For over five years I have been living in Europe, and I have never at any time been as worried as I am right now for humankind. I have never had any reason to be more apprehensive or more disturbed about the future than I am today, at this very moment. This is because the trend of events seems to be whittling away hope for a better and brighter future for humanity. The recent spate of attacks, killings and bloodshed in Zurich, Ankara and Berlin in recent days worries me immeasurably.
These attacks disturb me because they portend a dismal future for humanity. These assaults play into the hands of right-wing politicians and other racist and xenophobic ideologues in Europe and the western world. The killings provide justifications for their anti-immigration stance.
These attacks breed and legitimise fear, suspicion and mistrust between people who regard these cities and countries as their home and foreigners and immigrants who live and reside there. These killings make one fear for one’s safety since nobody knows where the next attack would take place. Will it happen on the plane or the train, in a bus or in a park, at the airport or at the train station, at the market or at the stadium, in a restaurant or in a nightclub, in a church or in a mosque?
Nobody knows who the next attacker is – is it that driver or that pilot? Is it that police officer standing beside me or that passerby? Is it the co-passenger or co-traveler in a bus? Is it the person sitting beside me in train or in an aeroplane? Nobody knows who the next victim would be. It could be me. It could be you. We all are potential victims. I am worried because there is so much fear and uncertainty in the land. Nobody is safe. Nowhere is safe.
I am afraid the situation is likely to get worse especially for immigrants and foreigners because these countries and their citizens are going to take urgent measures to defend and protect themselves, and to forestall future attacks. I am worried that these measures would be used to justify racism and xenophobia because people will be made to go through some processes merely because of how they look or where they come from, and yes because of the religion they profess.
Religion is especially a critical issue in this case. These attacks will lead to a profiling of muslims and Arabs who are living in Europe. I am worried because many innocent people are going to suffer because of this. But let’s face it, the religious and ‘racial’ markers of the attackers warranted this. I mean most of the terrorist attacks and killing in parts of Europe recently were carried out either by Muslims or by persons from Middle Eastern or North African origin. Each spate of attacks or killings affirms a strong link with jihadists, Islamists or aggrieved persons from Middle East and North Africa. Some of the militants did not disguise their intention to conquer Europe and impose sharia law.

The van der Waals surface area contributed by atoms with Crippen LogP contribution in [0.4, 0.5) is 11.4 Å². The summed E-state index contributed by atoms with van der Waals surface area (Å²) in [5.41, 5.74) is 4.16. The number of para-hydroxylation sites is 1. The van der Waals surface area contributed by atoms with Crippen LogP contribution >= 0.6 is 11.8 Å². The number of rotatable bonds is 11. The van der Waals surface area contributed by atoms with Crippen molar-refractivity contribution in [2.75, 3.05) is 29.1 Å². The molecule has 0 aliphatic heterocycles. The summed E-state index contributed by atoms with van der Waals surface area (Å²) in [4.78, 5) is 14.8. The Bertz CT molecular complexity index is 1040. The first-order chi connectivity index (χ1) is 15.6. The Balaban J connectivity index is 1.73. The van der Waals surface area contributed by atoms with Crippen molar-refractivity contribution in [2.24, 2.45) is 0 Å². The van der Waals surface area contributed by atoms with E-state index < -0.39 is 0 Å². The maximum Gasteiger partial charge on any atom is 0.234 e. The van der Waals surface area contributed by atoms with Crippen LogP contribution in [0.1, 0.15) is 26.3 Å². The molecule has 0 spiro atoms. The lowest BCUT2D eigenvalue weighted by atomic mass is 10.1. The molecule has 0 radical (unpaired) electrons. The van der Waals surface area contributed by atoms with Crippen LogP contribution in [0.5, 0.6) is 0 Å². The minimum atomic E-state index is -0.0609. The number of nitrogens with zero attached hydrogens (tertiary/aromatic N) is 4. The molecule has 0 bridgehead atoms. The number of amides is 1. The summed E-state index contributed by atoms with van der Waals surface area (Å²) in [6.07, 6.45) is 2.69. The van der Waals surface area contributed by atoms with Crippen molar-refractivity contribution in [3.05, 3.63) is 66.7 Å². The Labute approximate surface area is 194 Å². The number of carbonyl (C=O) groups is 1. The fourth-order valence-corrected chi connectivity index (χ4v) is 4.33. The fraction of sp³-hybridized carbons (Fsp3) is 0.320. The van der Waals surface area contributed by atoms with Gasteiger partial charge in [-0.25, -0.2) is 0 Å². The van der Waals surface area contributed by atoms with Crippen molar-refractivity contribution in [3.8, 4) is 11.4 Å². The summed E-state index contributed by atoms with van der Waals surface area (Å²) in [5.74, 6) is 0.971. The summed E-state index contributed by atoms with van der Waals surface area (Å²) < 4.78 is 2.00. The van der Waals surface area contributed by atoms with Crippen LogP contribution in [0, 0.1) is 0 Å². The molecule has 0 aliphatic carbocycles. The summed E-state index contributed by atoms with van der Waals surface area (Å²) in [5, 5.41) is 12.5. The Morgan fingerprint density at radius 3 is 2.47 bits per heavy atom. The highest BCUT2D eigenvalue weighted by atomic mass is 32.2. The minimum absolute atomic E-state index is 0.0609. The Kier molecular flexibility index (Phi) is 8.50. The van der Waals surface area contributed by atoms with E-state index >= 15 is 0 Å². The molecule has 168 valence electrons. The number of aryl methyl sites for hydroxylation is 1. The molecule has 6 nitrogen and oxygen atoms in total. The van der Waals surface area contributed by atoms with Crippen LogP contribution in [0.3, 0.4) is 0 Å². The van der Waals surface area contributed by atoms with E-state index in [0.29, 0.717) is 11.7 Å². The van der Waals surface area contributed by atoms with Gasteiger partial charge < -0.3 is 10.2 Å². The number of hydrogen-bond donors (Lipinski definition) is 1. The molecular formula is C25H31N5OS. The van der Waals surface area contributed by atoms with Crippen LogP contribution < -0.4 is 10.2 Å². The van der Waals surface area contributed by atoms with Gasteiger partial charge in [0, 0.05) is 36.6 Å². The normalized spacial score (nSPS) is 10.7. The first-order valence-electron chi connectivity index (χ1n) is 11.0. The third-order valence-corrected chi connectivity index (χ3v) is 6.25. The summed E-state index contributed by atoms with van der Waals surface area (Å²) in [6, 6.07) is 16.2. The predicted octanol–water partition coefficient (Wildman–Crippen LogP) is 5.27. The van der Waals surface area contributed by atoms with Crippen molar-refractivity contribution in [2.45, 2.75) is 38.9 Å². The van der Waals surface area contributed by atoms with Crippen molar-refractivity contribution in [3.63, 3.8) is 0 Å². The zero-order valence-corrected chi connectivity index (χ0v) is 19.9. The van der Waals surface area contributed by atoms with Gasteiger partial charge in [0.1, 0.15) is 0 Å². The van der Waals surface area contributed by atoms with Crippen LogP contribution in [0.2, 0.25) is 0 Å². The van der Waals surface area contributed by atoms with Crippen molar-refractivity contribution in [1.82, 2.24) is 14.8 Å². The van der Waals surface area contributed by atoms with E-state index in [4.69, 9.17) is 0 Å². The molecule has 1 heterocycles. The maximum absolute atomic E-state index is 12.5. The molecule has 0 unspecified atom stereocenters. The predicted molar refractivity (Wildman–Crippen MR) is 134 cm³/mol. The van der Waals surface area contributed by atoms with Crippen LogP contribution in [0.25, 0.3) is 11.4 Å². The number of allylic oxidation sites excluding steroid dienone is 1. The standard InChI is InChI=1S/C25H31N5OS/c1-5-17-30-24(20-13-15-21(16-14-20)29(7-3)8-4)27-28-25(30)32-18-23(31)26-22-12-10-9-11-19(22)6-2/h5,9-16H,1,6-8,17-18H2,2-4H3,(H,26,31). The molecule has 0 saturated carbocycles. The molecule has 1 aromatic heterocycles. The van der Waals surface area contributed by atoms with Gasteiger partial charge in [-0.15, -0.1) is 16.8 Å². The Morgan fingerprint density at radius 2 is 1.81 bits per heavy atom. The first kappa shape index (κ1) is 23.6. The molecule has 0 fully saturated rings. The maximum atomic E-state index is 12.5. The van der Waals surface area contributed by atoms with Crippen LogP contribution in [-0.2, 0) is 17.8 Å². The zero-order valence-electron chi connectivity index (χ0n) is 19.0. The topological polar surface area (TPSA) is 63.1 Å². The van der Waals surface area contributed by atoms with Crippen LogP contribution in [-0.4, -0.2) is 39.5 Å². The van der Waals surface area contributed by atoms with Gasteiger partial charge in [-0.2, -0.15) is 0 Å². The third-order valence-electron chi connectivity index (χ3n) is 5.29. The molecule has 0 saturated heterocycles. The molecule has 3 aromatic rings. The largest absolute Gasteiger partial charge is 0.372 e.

Now think about the fact that these assaults and killings were often followed by shouts and yellings of “Allahu” Akbar, an expression in Arabic which means “God is great”. Not any other religious god but the god of Islam.
The attackers in France, Belgium and Turkey shouted Allahu Akbar during or after their operations. That was apparently a statement that what they did was in praise of Allah. I am afraid that the yelling of Allahu Akbar has lost its ‘religious prayerful meaning’. It has become as a jihadist war song, a rallying cry to commit murder and violence.
I am concerned that any yelling of Allahu Akbar today in parts of Europe will lead to some security operations. People are likely to scamper for safety and take cover if they are in public squares because they would be expecting a gunshot or a bomb explosion. Police may have be to be invited to carry out a search for explosives. Yellers of Allahu Akbar may have to be questioned in case they belong to any jihadist group or are intending to perpetrate violent acts. I worry because Allahu Akbar has become an insignia for bloodshed in Europe and in other parts of the world. I worry, yes I worry for the future of humanity and the prospects of peace in the world.